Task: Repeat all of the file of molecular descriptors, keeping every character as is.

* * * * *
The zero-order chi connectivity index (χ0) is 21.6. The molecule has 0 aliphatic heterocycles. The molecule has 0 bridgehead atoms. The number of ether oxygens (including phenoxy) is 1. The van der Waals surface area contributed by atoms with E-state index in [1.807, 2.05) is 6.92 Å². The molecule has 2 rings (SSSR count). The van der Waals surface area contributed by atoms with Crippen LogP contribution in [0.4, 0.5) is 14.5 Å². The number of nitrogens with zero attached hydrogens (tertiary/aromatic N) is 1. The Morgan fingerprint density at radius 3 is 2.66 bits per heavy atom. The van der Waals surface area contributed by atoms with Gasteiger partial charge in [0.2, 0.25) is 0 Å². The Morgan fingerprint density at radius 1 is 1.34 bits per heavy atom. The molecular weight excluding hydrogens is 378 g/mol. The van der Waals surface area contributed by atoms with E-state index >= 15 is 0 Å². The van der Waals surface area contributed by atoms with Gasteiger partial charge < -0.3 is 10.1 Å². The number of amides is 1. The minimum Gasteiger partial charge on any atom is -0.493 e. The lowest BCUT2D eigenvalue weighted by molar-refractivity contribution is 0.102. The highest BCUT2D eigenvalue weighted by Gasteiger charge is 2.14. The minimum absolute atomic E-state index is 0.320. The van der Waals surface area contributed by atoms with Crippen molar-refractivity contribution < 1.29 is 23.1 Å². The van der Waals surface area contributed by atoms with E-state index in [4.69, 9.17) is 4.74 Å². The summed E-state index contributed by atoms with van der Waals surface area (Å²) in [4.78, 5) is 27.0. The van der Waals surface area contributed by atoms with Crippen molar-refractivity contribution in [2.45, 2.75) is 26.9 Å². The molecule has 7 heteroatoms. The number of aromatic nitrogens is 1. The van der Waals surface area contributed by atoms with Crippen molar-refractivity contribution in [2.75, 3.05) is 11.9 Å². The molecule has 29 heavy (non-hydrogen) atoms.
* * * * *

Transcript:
The zero-order chi connectivity index (χ0) is 21.6. The molecule has 0 aliphatic heterocycles. The molecule has 0 bridgehead atoms. The number of ether oxygens (including phenoxy) is 1. The van der Waals surface area contributed by atoms with E-state index in [1.807, 2.05) is 6.92 Å². The molecule has 2 rings (SSSR count). The van der Waals surface area contributed by atoms with Crippen LogP contribution in [0.4, 0.5) is 14.5 Å². The number of nitrogens with zero attached hydrogens (tertiary/aromatic N) is 1. The Morgan fingerprint density at radius 3 is 2.66 bits per heavy atom. The van der Waals surface area contributed by atoms with Gasteiger partial charge in [0.2, 0.25) is 0 Å². The Morgan fingerprint density at radius 1 is 1.34 bits per heavy atom. The molecular weight excluding hydrogens is 378 g/mol. The van der Waals surface area contributed by atoms with E-state index >= 15 is 0 Å². The van der Waals surface area contributed by atoms with Gasteiger partial charge < -0.3 is 10.1 Å². The number of amides is 1. The minimum Gasteiger partial charge on any atom is -0.493 e. The lowest BCUT2D eigenvalue weighted by molar-refractivity contribution is 0.102. The highest BCUT2D eigenvalue weighted by Gasteiger charge is 2.14. The minimum absolute atomic E-state index is 0.320. The van der Waals surface area contributed by atoms with Crippen molar-refractivity contribution < 1.29 is 23.1 Å². The van der Waals surface area contributed by atoms with E-state index in [4.69, 9.17) is 4.74 Å². The summed E-state index contributed by atoms with van der Waals surface area (Å²) in [4.78, 5) is 27.0. The van der Waals surface area contributed by atoms with Crippen molar-refractivity contribution in [2.45, 2.75) is 26.9 Å². The molecule has 7 heteroatoms. The number of aromatic nitrogens is 1. The van der Waals surface area contributed by atoms with Crippen molar-refractivity contribution in [2.75, 3.05) is 11.9 Å². The molecule has 29 heavy (non-hydrogen) atoms.